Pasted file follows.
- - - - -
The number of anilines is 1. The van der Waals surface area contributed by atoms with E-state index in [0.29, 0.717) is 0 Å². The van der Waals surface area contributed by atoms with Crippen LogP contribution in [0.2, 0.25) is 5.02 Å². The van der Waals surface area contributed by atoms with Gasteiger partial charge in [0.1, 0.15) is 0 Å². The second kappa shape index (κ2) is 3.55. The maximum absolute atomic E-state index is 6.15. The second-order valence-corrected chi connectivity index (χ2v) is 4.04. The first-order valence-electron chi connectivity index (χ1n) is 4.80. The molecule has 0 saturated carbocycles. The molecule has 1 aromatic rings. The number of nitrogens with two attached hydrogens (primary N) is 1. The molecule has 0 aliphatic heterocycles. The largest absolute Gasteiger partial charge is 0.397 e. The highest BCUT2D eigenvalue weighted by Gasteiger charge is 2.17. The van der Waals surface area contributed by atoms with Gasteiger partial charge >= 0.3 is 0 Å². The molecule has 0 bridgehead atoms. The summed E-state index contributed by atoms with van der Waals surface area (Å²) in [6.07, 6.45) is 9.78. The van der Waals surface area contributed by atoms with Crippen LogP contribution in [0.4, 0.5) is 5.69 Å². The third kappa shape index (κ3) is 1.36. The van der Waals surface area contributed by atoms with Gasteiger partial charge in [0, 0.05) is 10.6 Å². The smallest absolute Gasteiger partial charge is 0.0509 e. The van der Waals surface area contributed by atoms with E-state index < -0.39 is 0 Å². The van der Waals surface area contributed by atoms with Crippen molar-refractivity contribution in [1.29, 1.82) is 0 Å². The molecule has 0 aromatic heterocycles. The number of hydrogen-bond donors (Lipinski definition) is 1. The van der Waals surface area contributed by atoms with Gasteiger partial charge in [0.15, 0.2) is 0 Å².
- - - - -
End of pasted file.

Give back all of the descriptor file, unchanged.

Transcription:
The number of anilines is 1. The van der Waals surface area contributed by atoms with E-state index in [0.29, 0.717) is 0 Å². The van der Waals surface area contributed by atoms with Crippen LogP contribution in [0.2, 0.25) is 5.02 Å². The van der Waals surface area contributed by atoms with Gasteiger partial charge in [0.1, 0.15) is 0 Å². The second kappa shape index (κ2) is 3.55. The maximum absolute atomic E-state index is 6.15. The second-order valence-corrected chi connectivity index (χ2v) is 4.04. The first-order valence-electron chi connectivity index (χ1n) is 4.80. The molecule has 0 saturated carbocycles. The molecule has 1 aromatic rings. The number of nitrogens with two attached hydrogens (primary N) is 1. The molecule has 0 aliphatic heterocycles. The largest absolute Gasteiger partial charge is 0.397 e. The highest BCUT2D eigenvalue weighted by Gasteiger charge is 2.17. The van der Waals surface area contributed by atoms with Gasteiger partial charge >= 0.3 is 0 Å². The molecule has 0 bridgehead atoms. The summed E-state index contributed by atoms with van der Waals surface area (Å²) in [6.07, 6.45) is 9.78. The van der Waals surface area contributed by atoms with Crippen LogP contribution in [0.4, 0.5) is 5.69 Å². The third kappa shape index (κ3) is 1.36. The van der Waals surface area contributed by atoms with Gasteiger partial charge in [0, 0.05) is 10.6 Å². The smallest absolute Gasteiger partial charge is 0.0509 e. The van der Waals surface area contributed by atoms with E-state index < -0.39 is 0 Å². The van der Waals surface area contributed by atoms with Crippen molar-refractivity contribution in [1.29, 1.82) is 0 Å². The molecule has 0 aromatic heterocycles. The number of hydrogen-bond donors (Lipinski definition) is 1. The van der Waals surface area contributed by atoms with Gasteiger partial charge in [0.15, 0.2) is 0 Å².